The storytelling is the interesting bit.  Whereas Fallout 3's writing is hollow and empty and humorless, Borderlands somehow manages to instill personality and fun into is admittedly light plot and setting without any dialogue trees.  Vast amounts of humor and humours references are delievered through truly minimal amounts of voice acting and the 5-sentence summaries on the quest screens.  Even innocuous signs posted at crossroads (there's a great pair in the starter zone at a Y fork, left arrow "either", right arrow "or", understated and marvelous) are generally good for a laugh.

There is a plot.  You are a "Vault Hunter" (innocent reference or jab at Fallout?) lured to this remote mining planet by the prospects of fame and fortune for finding the ancient Vault and hauling out its alien treasures.  As you chase down evidence of the vault's existence, then location, you slay your way through bandit colonies and assorted baddies and just about every awful redneck and criminal stereotype in the book.  Great!  But the plot isn't really the driving force behind the game or my continuing to play it.  It's the richness of the setting and the unyielding subtle comedy that keep me interested.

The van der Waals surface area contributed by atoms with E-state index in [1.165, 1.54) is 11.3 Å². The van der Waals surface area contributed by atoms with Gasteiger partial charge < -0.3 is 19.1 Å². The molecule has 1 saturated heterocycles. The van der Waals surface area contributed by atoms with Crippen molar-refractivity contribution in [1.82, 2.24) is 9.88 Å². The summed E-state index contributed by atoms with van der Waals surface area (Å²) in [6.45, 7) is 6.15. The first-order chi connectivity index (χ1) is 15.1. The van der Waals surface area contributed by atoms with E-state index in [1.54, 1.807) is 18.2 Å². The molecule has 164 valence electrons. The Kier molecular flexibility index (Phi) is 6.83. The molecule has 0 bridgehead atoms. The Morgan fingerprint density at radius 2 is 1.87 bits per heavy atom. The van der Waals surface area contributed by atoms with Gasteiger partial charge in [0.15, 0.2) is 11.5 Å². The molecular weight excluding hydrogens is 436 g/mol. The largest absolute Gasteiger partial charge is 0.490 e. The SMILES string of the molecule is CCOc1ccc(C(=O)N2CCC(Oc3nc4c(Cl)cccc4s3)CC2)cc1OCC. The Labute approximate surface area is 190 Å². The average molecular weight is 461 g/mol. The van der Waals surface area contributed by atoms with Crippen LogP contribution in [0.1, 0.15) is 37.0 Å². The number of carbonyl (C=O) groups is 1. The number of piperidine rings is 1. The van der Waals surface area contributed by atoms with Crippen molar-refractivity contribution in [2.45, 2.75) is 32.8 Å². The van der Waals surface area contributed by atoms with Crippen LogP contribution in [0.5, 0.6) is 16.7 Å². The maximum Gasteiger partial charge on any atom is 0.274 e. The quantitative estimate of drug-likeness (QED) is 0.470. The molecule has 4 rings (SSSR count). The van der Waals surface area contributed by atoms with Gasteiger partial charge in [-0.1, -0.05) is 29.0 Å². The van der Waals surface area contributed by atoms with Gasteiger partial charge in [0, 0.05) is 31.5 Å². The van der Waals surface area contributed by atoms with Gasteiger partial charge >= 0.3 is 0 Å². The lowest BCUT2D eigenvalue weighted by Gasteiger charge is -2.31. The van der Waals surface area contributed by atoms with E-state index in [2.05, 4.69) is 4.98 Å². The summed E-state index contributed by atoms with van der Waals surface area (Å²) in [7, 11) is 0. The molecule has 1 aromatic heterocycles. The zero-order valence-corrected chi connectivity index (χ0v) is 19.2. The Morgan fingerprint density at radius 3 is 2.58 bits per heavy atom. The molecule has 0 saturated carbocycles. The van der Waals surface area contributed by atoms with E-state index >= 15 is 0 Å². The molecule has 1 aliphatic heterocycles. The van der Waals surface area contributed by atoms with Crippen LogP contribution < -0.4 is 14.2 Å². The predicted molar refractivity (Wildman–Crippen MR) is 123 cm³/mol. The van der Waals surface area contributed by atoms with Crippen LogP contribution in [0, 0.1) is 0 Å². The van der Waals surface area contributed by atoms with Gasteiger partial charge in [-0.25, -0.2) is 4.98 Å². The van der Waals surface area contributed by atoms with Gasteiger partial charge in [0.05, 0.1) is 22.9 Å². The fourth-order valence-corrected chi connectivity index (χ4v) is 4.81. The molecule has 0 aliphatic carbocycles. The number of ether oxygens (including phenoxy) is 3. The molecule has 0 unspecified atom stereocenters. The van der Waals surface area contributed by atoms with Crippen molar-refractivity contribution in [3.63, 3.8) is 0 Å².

Unlike Fallout 3's sandbox nature, where everything on the map is open from level 1, and 99% of enemies scale with your level to provide a consistent level of difficulty, Borderlands is split into distinct zones, where advancement to the next zone is generally blocked by gates until completing quest X to convince the local authority to let you through.  Within the zones are variably leveled subsections where enemies can spawn within a particular level range.  Progressing through the quests as you receive them will typically make you explore 80% of a given zone, in an order appropriate for your level progression.  The remaining 20% is for pure exploration, and there's plenty of treasure chests to find in the nooks and crannies of the world.